On Writ of Certiorari to the United States Court of Appeals for the Sixth Circuit, the Supreme Court rendered a decision in the case of Ritzen Grp., Inc. v. Jackson Masonry, LLC (In re Jackson Masonry, LLC), 906 F. 3d 494, 2018 U.S. App. LEXIS 29009 (6th Cir. Tenn. Oct. 16, 2018). which held that an order granting relief from the automatic stay that entered without prejudice was final and immediately appealable.
In its decision, the court did not rule on whether an order denying a motion for relief from stay without prejudice is a final order noting that further developments might change the stay calculus under any such ruling.
This decision stems from the case of Ritzen Grp., Inc. V. Jackson Masonry, LLC, 2020 U.S. LEXIS 526. Ritzen Group, Inc. (Ritzen) sued Jackson Masonry, LLC (“Jackson”) in state court for breach of a land-sale contract. Thereafter, Jackson filed for Chapter 11 bankruptcy protection which followed by Ritzen’s filing of a motion for relief from the automatic stay seeking an order from the Bankruptcy Court allowing the trial to proceed in state court. After a hearing on Ritzen’s motion, the Bankruptcy Court denied the motion. Pursuant to 28 U.S.C. §158(c)(2) and Fed. Rule Bkrtcy. Proc. 8002(a), parties are required to appeal from a final order “within 14 days after entry of the …order being appealed”. Ritzen did not appeal from the order denying relief from stay within that 14 day period, instead, Ritzen proceeded with filing a proof of claim in the underlying Chapter 11 bankruptcy case in pursuit of his breach of contract claim. Only after Ritzen’s Proof of Claim was disallowed did Ritzen filed an appeal in the District Court for the Middle District of Tennessee seeking to challenge the order denying relief from the automatic stay.
On appeal to the District Court, the District Court rejected Ritzen’s appeal of the order holding that under §158(c)(2) and Fed. Rule Bkrtcy Proc. 8002(a), the time to appeal expired 14 days after entry of the bankruptcy order. Ritzen thereafter filed a further appeal to the Court of Appeals for the Sixth Circuit wherein it affirmed the District Court’s decision. Thereafter, the United States Supreme Court granted certiorari to resolve whether the orders granting relief from stay were final appealable orders under §158(a)(1).
Under review by the Supreme Court was the question of the finality of the order granting relief from stay and therefore the time allowed for appeal from that order. Ritzen argued that denial of stay relief determines nothing more than the forum for claim adjudication and is nothing more than a preliminary step in the claims adjudication process. The court rejected that argument. In its analysis, the court determined the applicability of §158(a)’s finality requirement together with its opinion in Bullard V. Blue Hills Bank, 575 U.S. 496, 135 S. Ct. 1686, 191 L. Ed. 2d 621. In the Bullard case, the court held that an order rejecting a proposed plan was not final because it did not conclusively resolve the relevant “proceeding” and that “proceeding” would continue up to the time the plan was approved. Id. At 502, 135 S. Ct 1686, 191 L. Ed. 2d 621, Pg. 6. In applying Bullard to its analysis in this case, the court had to determine how to define the immediate appealable “proceeding” in the context of a relief from stay motion. Under this analysis, the court determined that motions for relief from stay are considered a discrete proceeding which disposes of a procedural unit anterior to, and separate from, claim-resolution proceedings which occurs before and apart from the proceedings on the merits of a creditor’s claim.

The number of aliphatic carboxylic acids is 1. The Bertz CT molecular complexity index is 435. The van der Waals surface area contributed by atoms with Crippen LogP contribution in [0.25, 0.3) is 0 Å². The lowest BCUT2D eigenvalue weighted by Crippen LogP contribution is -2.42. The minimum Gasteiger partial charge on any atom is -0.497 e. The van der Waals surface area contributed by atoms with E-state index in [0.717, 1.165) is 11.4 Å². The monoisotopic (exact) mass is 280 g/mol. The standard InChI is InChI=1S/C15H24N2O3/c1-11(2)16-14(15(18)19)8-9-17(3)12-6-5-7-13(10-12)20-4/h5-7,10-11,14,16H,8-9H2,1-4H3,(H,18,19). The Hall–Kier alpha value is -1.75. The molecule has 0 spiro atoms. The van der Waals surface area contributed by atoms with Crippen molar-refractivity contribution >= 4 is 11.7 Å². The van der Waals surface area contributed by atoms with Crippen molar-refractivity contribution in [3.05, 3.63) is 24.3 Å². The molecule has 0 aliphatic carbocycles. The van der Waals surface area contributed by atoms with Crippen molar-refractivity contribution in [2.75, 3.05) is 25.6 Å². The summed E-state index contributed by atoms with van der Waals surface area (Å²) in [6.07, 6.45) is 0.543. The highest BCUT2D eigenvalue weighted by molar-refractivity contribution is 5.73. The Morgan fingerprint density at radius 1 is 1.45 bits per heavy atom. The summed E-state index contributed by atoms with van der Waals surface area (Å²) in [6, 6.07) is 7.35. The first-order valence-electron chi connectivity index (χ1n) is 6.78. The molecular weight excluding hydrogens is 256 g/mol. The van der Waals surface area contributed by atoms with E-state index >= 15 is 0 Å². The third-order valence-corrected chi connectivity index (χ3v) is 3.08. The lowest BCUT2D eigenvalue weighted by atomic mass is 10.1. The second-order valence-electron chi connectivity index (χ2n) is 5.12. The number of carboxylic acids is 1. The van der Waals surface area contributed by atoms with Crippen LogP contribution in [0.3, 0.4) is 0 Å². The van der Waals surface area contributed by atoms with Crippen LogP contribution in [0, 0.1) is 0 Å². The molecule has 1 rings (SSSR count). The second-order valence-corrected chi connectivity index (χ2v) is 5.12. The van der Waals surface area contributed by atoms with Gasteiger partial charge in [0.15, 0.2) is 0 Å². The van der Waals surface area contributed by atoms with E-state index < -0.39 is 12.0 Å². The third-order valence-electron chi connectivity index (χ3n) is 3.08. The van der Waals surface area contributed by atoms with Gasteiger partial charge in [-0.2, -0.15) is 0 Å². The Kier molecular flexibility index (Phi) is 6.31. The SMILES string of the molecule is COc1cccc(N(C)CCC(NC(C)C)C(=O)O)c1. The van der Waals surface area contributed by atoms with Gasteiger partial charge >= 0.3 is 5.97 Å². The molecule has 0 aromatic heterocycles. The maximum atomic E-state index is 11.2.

Unlike in Bullard where the court held that an order denying a proposed plan did not resolve the relevant proceeding, the relief from bankruptcy’s automatic stay presents a “discrete dispute qualifying as an independent proceeding within the meaning of §158(a) which terminates a procedural unit separate from the remaining case, not whether the bankruptcy court has preclusively resolved a substantive issue”. The court went on to say that it is common for bankruptcy courts to resolve discrete controversies definitively while leaving the underling bankruptcy case pending. Delaying appeals of these controversies would postpone appellate review of fully adjudicated disputes until termination of the entire bankruptcy case causing an “untoward consequence”. Early reversals of incorrect decisions would allow a bankruptcy court to unravel later adjudications rendered in reliance on the earlier decision. See Ritzen Grp., Inc. V. Jackson Masonry, LLC at page 6. In rejecting Ritzen’s argument that the denial of stay relief determines nothing more than the forum for claim adjudication and is nothing more than a preliminary step in the claims adjudication process, the court argued that resolution of a motion for stay relief can have large practical consequences including isolating the claim from creditors in lieu of going it alone outside of bankruptcy and that leaving the stay in place can cause value decline and collection delay.
Because the underlying “proceeding” in the Ritzen case was adjudication of a motion for relief from the automatic stay, that denial order was final with nothing more for the bankruptcy court to do in that proceeding. The decision of the Court of Appeals was Affirmed.